An Interview with Ofri Lev
Engineering traditionally has been a male-dominated field, but a new generation of talented female engineers are making an impact and contributing to some of ICL’s most important projects. Ofri Lev is an ICL process engineer who began her career in Israel’s harsh Dead Sea environment and continues to embrace the challenges of this demanding, but highly rewarding, profession.
As part of International Women’s Day, we spoke to Ofri about her work as a process engineer at ICL and what originally inspired her to enter the world of engineering. She was kind enough to tell us about her experiences and to offer some valuable advice to other young women who want to become engineers.
Hi Ofri, what inspired you to pursue a career in process engineering, and how did you get started in the field?
It was a gut feeling, I really enjoyed my studies and thrived on the academic and practical challenges. I started working as a student in the Dead Sea and loved it from day one. I continued in the field after graduating and haven’t looked back.
As a young woman in a male-dominated field, what challenges have you faced and how have you overcome them?
I work alongside my colleagues and I know what I’m worth, my colleagues at work understand this, respect, and appreciate me. Gender is seldom an issue if you are good at your job and are a team player. ICL has created a culture that respects hard work and talent. It’s about what you can do – not who you are.
In your opinion, what can the engineering industry do to attract more young and ambitious women like yourself to the field?
To a large extent, it’s a question of awareness. A lot of girls in high school and young women at university don’t know much about the field of engineering. They might have the abilities but aren’t aware of the opportunities. It’s important to let women in the field speak to girls in high school to expose them to the idea of studying engineering. We can also offer scholarships to women in engineering degrees, and promote women in management.
How do you believe your work as a process engineer can contribute to creating a more equitable and sustainable world?
Any kind of sustainable future depends entirely on technology and technical innovation; that includes engineering. The goal is to break away from obsolete models that caused environmental (or human) damage or depleted finite resources. My work as an ICL process engineer contributes directly to that vision.
How do you stay updated with current happenings?
If the question refers to professional updates, the company sends me on courses in order to extend my knowledge of current technologies. I also love to read and follow engineering projects in other countries. If engineering is to help improve the human condition and create a healthier environment, it’s important to understand the issues and challenges – and see the opportunities.
In honor of International Women’s Day, are there any women engineers or engineering projects that you admire or find inspiring?
My professor in college Oshrat Ontman, who taught me how to think like an engineer and encouraged me to pursue work in the field. As for engineering projects that inspire me – take your pick. I find water desalination projects fascinating (working in the Dead Sea area really brings home how vital clean water supplies are). ICL is doing some really interesting work with high capacity batteries that can potentially revolutionize the transport system and energy generation. The whole field of engineering is full of inspiration!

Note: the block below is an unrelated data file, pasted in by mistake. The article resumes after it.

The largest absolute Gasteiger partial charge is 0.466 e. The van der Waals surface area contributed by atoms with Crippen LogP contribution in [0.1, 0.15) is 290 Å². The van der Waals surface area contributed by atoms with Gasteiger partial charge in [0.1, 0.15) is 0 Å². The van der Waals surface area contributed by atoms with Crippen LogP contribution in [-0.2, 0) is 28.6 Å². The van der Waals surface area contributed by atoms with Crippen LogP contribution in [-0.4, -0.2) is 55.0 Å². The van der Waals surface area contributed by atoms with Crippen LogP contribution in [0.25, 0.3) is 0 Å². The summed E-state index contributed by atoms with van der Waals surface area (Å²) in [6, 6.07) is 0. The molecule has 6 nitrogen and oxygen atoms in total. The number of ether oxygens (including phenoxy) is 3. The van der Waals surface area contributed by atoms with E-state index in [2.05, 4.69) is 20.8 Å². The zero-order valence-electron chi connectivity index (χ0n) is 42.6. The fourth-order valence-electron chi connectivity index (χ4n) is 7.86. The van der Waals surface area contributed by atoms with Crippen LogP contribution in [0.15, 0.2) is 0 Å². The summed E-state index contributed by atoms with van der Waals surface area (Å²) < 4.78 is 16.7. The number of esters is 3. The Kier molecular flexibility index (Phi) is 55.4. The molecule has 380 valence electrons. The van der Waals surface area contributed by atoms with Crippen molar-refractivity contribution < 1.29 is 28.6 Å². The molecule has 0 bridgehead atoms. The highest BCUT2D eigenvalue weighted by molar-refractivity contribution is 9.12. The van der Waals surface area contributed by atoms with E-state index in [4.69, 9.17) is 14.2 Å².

What are some current or upcoming process engineering projects that you’re excited about?
I am working on several machine learning projects that greatly excite me. Machine learning has so many across the board applications that it’s almost impossible to say where it will take us. I feel like I’m working on the cutting edge of process engineering.
How do you balance your work as a process engineer with other aspects of your life, such as family or hobbies?
Pretty much the same way that anybody else does. After work, I enjoy spending time with my husband and my pet rabbit. I’m lucky enough to live in a beautiful part of the country and I enjoy nature and the local area. It’s very important to achieve a healthy work/life balance. Engineering is a demanding profession and you need to come back to work refreshed and full of enthusiasm for the next challenge.
Any message for fellow young women?
If you’re interested in something, go and do it. Don’t be afraid of failure, it’s just part of the learning process. If you have an ability, interest, or passion for something, it’s important to use it and not to drift into a job or profession that doesn’t fulfill you. Don’t think in terms of stereotypes, either for yourself or other people. You are an individual and you should work hard to reach your own potential. That could be as an engineer, or as a member of any other profession in the world.
ICL is proud to be opening up the field of engineering to a new generation of talented women. We are succeeding in creating a vibrant modern workplace that welcomes female engineers. We also focus on building a working environment that nurtures individual talent and ability and provides genuine mentorship and a supportive career structure.
ICL is establishing itself as a role model within the wider field of engineering and is reaching out to girls and women who are interested in scientific and technical careers. Our commitment to sustainable business practices, community initiatives, and environmental responsibility is attracting some of the world’s most highly motivated and talented people.
More on the subject:
Women of ICL – Inspiring Others: An Interview with Nancy Stachiw
Women of ICL – Resilience and Engagement: An Interview with Ana Araujo
Women of ICL – Making a Global Impact An Interview with Dr. Patricia Imas